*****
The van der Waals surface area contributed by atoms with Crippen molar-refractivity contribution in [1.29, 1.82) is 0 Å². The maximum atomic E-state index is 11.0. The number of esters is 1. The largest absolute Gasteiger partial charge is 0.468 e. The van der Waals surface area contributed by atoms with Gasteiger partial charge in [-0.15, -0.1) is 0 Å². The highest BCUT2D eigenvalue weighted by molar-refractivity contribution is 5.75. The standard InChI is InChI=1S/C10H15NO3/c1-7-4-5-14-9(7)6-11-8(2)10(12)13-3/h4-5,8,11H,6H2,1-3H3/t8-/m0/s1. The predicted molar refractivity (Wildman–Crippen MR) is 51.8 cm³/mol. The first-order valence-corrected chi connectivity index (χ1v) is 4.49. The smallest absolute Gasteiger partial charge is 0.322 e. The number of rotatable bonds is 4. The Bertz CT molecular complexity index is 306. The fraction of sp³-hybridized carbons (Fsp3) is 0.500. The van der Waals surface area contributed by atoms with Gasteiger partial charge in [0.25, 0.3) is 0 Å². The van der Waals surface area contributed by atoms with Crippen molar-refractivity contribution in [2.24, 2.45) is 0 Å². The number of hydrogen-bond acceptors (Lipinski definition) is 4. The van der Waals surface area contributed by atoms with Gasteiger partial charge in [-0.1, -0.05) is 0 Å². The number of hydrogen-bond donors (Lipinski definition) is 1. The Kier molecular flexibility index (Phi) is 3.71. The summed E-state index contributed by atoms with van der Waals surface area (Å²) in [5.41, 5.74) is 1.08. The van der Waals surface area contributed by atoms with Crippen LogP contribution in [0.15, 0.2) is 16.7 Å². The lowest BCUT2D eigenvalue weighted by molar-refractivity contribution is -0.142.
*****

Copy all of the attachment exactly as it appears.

The van der Waals surface area contributed by atoms with Crippen molar-refractivity contribution in [1.29, 1.82) is 0 Å². The maximum atomic E-state index is 11.0. The number of esters is 1. The largest absolute Gasteiger partial charge is 0.468 e. The van der Waals surface area contributed by atoms with Gasteiger partial charge in [-0.15, -0.1) is 0 Å². The highest BCUT2D eigenvalue weighted by molar-refractivity contribution is 5.75. The standard InChI is InChI=1S/C10H15NO3/c1-7-4-5-14-9(7)6-11-8(2)10(12)13-3/h4-5,8,11H,6H2,1-3H3/t8-/m0/s1. The predicted molar refractivity (Wildman–Crippen MR) is 51.8 cm³/mol. The first-order valence-corrected chi connectivity index (χ1v) is 4.49. The smallest absolute Gasteiger partial charge is 0.322 e. The number of rotatable bonds is 4. The Bertz CT molecular complexity index is 306. The fraction of sp³-hybridized carbons (Fsp3) is 0.500. The van der Waals surface area contributed by atoms with Gasteiger partial charge in [0.25, 0.3) is 0 Å². The van der Waals surface area contributed by atoms with Crippen molar-refractivity contribution in [2.24, 2.45) is 0 Å². The number of hydrogen-bond acceptors (Lipinski definition) is 4. The van der Waals surface area contributed by atoms with Gasteiger partial charge in [-0.1, -0.05) is 0 Å². The number of hydrogen-bond donors (Lipinski definition) is 1. The Kier molecular flexibility index (Phi) is 3.71. The summed E-state index contributed by atoms with van der Waals surface area (Å²) in [5.41, 5.74) is 1.08. The van der Waals surface area contributed by atoms with Crippen LogP contribution in [0.15, 0.2) is 16.7 Å². The lowest BCUT2D eigenvalue weighted by molar-refractivity contribution is -0.142.